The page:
As far as Arunachal Pradesh is concerned the story is appalling. A central team has assessed the security situation in Tirap, Changlang and Longding, and accordingly 1,570 police personnel were appointed out of 1,949 sanctioned posts under the Centre’s special package for insurgency-hit districts. These posts were sanctioned for opening 11 new police stations and upgradation of nine existing police stations in the districts.

But those in the know say that those appointed were very soon used for personal security of VIPs. Many of those appointed asked to be posted to other districts closer to their homes. Hence the whole purpose of appointing additional forces to tackle extortion and violence unleashed by the NSCN (IM) and (K) groups remains unfulfilled. Whenever there is a public outcry against the NSCN in Arunachal Pradesh the easiest way out is to extend the AF(SP)Act. The state government remains unaccountable for the security and safety of its own citizens.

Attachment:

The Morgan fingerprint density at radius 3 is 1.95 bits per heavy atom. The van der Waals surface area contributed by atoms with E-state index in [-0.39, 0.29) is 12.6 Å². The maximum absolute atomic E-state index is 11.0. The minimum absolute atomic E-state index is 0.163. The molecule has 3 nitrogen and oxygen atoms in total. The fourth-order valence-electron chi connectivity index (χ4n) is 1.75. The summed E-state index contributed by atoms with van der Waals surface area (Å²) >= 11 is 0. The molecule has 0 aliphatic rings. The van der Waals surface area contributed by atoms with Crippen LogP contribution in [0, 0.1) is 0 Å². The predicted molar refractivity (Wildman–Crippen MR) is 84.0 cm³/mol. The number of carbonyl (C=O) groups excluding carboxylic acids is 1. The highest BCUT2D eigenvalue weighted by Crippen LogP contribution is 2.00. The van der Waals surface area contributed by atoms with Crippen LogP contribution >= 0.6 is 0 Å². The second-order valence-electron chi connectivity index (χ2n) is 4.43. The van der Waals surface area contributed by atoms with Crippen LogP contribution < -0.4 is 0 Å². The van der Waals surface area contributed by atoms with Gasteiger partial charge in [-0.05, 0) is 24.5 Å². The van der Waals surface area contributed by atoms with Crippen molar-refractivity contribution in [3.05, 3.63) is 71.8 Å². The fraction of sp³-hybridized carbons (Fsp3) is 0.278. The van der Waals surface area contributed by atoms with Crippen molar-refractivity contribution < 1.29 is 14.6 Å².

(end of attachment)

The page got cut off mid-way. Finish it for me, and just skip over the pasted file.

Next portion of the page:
Very few question like how AF (SP) Act was lifted from Tripura in 2015, by then chief minister, Manik Sarkar, 18 years after its invocation. Sarkar argued then that the security situation in Tripura had improved. But there is the politics of AF(SP)Act  which is not spoken or written about.

Sarkar was able to contain law and order in Tripura using the state police. Why are the chief ministers of Arunachal Pradesh, Assam, Manipur and Nagaland unable to do the same despite the improved situation? Let me repeat the question asked earlier.

Since the AF(SP) Act is ostensibly invoked to deal with armed insurgency why is the same Act not invoked in the Maoist hits areas in the heart of the nation?  Interestingly no one has raised this issue in Parliament.